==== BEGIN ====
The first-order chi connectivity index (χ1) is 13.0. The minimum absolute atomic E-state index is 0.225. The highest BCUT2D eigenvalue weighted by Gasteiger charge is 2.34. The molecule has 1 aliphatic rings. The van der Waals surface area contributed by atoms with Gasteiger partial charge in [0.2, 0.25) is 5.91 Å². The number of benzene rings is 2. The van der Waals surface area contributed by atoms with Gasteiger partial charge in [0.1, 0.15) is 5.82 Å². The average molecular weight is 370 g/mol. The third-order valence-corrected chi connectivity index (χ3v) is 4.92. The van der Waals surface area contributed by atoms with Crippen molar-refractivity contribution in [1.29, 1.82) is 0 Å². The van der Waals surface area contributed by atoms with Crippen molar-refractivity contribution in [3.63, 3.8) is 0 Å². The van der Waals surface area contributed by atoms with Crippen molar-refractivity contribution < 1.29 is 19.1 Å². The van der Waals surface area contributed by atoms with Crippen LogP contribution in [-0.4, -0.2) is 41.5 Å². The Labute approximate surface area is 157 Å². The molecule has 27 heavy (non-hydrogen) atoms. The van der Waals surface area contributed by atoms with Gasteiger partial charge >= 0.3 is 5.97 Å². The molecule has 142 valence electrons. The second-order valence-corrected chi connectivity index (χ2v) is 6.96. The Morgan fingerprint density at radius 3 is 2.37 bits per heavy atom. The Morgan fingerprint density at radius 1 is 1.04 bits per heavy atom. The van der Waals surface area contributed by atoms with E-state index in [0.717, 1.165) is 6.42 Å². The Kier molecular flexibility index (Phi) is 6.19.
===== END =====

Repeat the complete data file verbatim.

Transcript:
The first-order chi connectivity index (χ1) is 13.0. The minimum absolute atomic E-state index is 0.225. The highest BCUT2D eigenvalue weighted by Gasteiger charge is 2.34. The molecule has 1 aliphatic rings. The van der Waals surface area contributed by atoms with Gasteiger partial charge in [0.2, 0.25) is 5.91 Å². The number of benzene rings is 2. The van der Waals surface area contributed by atoms with Gasteiger partial charge in [0.1, 0.15) is 5.82 Å². The average molecular weight is 370 g/mol. The third-order valence-corrected chi connectivity index (χ3v) is 4.92. The van der Waals surface area contributed by atoms with Crippen molar-refractivity contribution in [1.29, 1.82) is 0 Å². The van der Waals surface area contributed by atoms with Crippen molar-refractivity contribution in [3.63, 3.8) is 0 Å². The van der Waals surface area contributed by atoms with Crippen molar-refractivity contribution < 1.29 is 19.1 Å². The van der Waals surface area contributed by atoms with Crippen LogP contribution in [-0.4, -0.2) is 41.5 Å². The Labute approximate surface area is 157 Å². The molecule has 27 heavy (non-hydrogen) atoms. The van der Waals surface area contributed by atoms with Gasteiger partial charge >= 0.3 is 5.97 Å². The molecule has 142 valence electrons. The second-order valence-corrected chi connectivity index (χ2v) is 6.96. The Morgan fingerprint density at radius 3 is 2.37 bits per heavy atom. The Morgan fingerprint density at radius 1 is 1.04 bits per heavy atom. The van der Waals surface area contributed by atoms with E-state index in [0.717, 1.165) is 6.42 Å². The Kier molecular flexibility index (Phi) is 6.19.